The following year Hutton landed a role in the Broadway revue Two for the Show, and was introduced to producer Buddy DeSylva, who signed her for the part of the dizzy maid Florrie in his musical Panama Hattie, in which she made a hit. When DeSylva took over the production reins at Paramount studios in late 1941, he got her a contract and a leading role in The Fleet’s In. Co-starred with her antithesis, Dorothy Lamour – dark, sultry and languorous – Hutton sang the two best numbers in the movie, Build a Better Mousetrap and Arthur Murray Taught Me Dancing in a Hurry.

In 1942, she became one of the first artists to sign with the newly formed Capitol Records. Over the years, she recorded several hits for the label, but soon became unhappy with the company because every song they gave her was from one of her films. What she wanted was a broader range of tunes, including more romantic numbers.

In her movies, Hutton was mostly called upon to throw herself about in numbers like Murder He Says (in Happy Go Lucky, 1943). That same year, however, she had one of her few straight roles, in Preston Sturges’ The Miracle of Morgan’s Creek as a woman who cannot recall the father of her sextuplets. In this sharp satire on American motherhood and small-town values, she turned herself, according to the Herald Tribune, from “a bumptious hoyden into a sweet and amusing comic actress”.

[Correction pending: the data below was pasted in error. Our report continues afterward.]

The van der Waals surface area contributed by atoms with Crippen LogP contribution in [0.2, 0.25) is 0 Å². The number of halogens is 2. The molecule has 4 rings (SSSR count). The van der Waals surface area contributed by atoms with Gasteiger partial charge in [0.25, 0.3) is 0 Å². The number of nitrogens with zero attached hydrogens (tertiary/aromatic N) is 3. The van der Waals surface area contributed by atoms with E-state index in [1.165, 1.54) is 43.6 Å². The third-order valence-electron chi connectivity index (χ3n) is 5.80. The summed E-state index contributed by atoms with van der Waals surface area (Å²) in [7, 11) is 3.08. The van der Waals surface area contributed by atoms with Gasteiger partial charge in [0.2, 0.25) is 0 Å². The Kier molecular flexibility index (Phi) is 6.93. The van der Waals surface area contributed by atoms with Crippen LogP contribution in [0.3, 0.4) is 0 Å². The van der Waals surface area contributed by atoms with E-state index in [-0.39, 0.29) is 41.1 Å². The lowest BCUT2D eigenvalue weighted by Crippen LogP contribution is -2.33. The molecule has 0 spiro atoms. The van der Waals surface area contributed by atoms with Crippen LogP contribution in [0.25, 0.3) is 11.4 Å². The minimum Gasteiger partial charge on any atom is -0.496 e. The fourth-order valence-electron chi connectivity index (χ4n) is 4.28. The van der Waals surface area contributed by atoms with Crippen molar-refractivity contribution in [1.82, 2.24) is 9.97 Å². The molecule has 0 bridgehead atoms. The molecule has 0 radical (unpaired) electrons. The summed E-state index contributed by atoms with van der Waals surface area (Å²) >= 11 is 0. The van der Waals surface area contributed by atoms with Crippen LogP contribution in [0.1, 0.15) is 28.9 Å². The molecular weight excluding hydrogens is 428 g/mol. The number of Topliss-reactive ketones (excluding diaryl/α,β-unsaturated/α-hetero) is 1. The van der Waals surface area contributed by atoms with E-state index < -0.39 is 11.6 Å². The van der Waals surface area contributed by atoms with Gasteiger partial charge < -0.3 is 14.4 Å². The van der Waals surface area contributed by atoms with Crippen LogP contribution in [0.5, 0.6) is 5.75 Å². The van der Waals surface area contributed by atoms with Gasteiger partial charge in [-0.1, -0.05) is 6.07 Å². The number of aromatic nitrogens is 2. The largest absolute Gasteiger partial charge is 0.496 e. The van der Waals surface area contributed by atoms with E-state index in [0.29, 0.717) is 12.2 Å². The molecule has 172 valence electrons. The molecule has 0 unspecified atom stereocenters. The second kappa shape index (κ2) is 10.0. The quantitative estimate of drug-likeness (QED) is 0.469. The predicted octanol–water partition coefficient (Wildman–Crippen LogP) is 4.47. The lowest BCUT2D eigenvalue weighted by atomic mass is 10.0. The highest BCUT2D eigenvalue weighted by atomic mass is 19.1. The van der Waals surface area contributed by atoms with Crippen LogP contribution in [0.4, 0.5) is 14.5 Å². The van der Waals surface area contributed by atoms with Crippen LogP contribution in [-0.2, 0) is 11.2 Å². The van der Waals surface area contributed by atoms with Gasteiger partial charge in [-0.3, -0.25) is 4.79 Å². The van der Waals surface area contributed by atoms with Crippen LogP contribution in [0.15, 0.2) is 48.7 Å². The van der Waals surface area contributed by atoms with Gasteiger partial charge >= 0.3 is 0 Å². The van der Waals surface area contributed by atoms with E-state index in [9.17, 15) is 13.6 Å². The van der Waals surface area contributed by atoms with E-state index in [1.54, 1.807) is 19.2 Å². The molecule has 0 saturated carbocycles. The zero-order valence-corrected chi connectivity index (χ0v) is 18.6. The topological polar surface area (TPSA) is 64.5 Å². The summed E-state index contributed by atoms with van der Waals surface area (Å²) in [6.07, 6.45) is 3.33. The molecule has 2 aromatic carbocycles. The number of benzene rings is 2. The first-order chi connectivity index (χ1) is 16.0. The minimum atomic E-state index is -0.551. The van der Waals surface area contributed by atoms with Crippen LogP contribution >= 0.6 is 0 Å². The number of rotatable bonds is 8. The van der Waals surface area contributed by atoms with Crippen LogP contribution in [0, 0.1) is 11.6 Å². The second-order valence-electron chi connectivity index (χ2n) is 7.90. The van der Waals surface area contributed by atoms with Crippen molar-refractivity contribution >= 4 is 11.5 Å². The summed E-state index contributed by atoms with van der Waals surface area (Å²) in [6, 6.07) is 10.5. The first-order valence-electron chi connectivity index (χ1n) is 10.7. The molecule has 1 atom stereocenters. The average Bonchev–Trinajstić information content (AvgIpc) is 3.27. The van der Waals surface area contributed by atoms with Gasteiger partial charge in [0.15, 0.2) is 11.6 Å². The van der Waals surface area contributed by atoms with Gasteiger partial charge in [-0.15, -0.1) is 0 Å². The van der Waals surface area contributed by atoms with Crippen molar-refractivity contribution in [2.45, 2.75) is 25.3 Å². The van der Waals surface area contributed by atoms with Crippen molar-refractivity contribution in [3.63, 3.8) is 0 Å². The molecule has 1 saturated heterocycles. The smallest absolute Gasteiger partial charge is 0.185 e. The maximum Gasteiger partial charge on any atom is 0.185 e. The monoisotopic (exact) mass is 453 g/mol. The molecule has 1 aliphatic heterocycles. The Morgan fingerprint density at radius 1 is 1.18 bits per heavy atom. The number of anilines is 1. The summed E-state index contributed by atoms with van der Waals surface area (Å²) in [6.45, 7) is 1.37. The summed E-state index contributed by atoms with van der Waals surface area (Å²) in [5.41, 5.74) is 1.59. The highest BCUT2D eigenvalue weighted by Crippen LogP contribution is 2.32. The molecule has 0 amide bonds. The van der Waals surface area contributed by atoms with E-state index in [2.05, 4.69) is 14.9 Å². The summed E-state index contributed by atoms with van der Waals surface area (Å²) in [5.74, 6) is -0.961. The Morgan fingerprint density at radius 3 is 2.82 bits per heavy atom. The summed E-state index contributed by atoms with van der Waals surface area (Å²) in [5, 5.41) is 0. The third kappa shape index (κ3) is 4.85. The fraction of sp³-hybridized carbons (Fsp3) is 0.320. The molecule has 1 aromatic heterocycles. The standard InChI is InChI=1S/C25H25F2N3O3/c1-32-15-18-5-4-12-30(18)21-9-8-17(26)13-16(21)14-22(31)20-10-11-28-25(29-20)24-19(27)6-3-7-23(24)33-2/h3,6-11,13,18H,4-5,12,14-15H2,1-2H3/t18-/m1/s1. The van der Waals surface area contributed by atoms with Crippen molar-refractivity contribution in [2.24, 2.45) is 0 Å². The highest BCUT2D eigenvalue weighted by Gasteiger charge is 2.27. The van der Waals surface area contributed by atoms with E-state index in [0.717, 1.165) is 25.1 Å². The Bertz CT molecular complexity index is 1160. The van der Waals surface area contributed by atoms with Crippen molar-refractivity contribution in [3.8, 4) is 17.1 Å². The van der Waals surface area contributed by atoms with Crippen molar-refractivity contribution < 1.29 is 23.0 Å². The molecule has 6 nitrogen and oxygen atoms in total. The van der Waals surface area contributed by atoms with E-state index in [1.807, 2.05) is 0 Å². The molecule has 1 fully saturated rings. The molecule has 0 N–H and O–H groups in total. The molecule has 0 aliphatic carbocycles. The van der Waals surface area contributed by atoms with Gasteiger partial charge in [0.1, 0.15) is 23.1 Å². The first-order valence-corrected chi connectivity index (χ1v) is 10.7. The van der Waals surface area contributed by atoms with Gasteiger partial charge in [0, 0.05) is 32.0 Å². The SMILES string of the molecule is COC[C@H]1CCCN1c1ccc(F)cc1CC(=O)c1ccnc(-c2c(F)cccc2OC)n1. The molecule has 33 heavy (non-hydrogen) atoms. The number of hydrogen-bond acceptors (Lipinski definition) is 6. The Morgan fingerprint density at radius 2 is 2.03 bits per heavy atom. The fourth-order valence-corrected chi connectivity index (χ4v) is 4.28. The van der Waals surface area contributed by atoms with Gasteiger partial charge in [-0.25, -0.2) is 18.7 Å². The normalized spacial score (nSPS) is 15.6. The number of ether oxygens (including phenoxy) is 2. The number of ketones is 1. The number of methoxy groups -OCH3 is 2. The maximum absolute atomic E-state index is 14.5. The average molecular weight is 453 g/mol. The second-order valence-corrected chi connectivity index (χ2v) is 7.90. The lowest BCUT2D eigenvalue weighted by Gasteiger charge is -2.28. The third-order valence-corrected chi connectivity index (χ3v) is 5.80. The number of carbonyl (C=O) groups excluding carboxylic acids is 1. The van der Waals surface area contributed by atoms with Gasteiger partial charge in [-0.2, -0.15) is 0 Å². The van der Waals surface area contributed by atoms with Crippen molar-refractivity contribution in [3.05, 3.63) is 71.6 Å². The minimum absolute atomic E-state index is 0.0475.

Hutton was teamed up again with Lamour in And the Angels Sing (1944), and played two sisters after Bing Crosby in Here Come the Waves (1944). She continued to make similar toned musicals for Paramount throughout the 1940s, until MGM borrowed her for Annie Get Your Gun after Judy Garland was suspended for unprofessional behaviour. “Frankly, I knew a lot of people didn’t want me to play Annie,” Hutton remarked, knowing she had gained a reputation for being too egotistic. Her co-star Howard Keel admitted finding her too impetuous and demanding, but Betty gave one of her best ever screen performances as the sharp-shooting girl who realised she “can’t get a man with a gun”.